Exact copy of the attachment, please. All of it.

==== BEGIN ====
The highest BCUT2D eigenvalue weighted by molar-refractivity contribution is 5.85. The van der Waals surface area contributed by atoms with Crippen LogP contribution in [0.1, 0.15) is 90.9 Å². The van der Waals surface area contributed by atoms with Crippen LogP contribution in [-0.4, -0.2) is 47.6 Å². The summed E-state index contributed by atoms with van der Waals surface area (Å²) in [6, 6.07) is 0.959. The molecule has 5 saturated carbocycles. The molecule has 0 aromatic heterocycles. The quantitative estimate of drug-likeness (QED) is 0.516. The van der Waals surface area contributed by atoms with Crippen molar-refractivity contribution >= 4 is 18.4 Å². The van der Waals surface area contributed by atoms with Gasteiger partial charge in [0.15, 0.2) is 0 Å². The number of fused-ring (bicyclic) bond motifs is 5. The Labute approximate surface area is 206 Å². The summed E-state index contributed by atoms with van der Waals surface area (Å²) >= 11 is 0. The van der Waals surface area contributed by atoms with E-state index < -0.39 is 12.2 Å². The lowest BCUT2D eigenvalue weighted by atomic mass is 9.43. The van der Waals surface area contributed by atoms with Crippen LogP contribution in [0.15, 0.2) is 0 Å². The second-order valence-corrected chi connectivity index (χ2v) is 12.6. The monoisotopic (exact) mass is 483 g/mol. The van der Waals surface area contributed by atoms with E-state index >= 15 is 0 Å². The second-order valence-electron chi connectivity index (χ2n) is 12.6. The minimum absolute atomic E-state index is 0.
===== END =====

The highest BCUT2D eigenvalue weighted by molar-refractivity contribution is 5.85. The van der Waals surface area contributed by atoms with Crippen LogP contribution in [0.1, 0.15) is 90.9 Å². The van der Waals surface area contributed by atoms with Crippen LogP contribution in [-0.4, -0.2) is 47.6 Å². The summed E-state index contributed by atoms with van der Waals surface area (Å²) in [6, 6.07) is 0.959. The molecule has 5 saturated carbocycles. The molecule has 0 aromatic heterocycles. The quantitative estimate of drug-likeness (QED) is 0.516. The van der Waals surface area contributed by atoms with Crippen molar-refractivity contribution >= 4 is 18.4 Å². The van der Waals surface area contributed by atoms with Gasteiger partial charge in [0.15, 0.2) is 0 Å². The number of fused-ring (bicyclic) bond motifs is 5. The Labute approximate surface area is 206 Å². The summed E-state index contributed by atoms with van der Waals surface area (Å²) >= 11 is 0. The van der Waals surface area contributed by atoms with E-state index < -0.39 is 12.2 Å². The lowest BCUT2D eigenvalue weighted by atomic mass is 9.43. The van der Waals surface area contributed by atoms with Crippen LogP contribution in [0.15, 0.2) is 0 Å². The second-order valence-corrected chi connectivity index (χ2v) is 12.6. The monoisotopic (exact) mass is 483 g/mol. The van der Waals surface area contributed by atoms with E-state index >= 15 is 0 Å². The second-order valence-electron chi connectivity index (χ2n) is 12.6. The minimum absolute atomic E-state index is 0.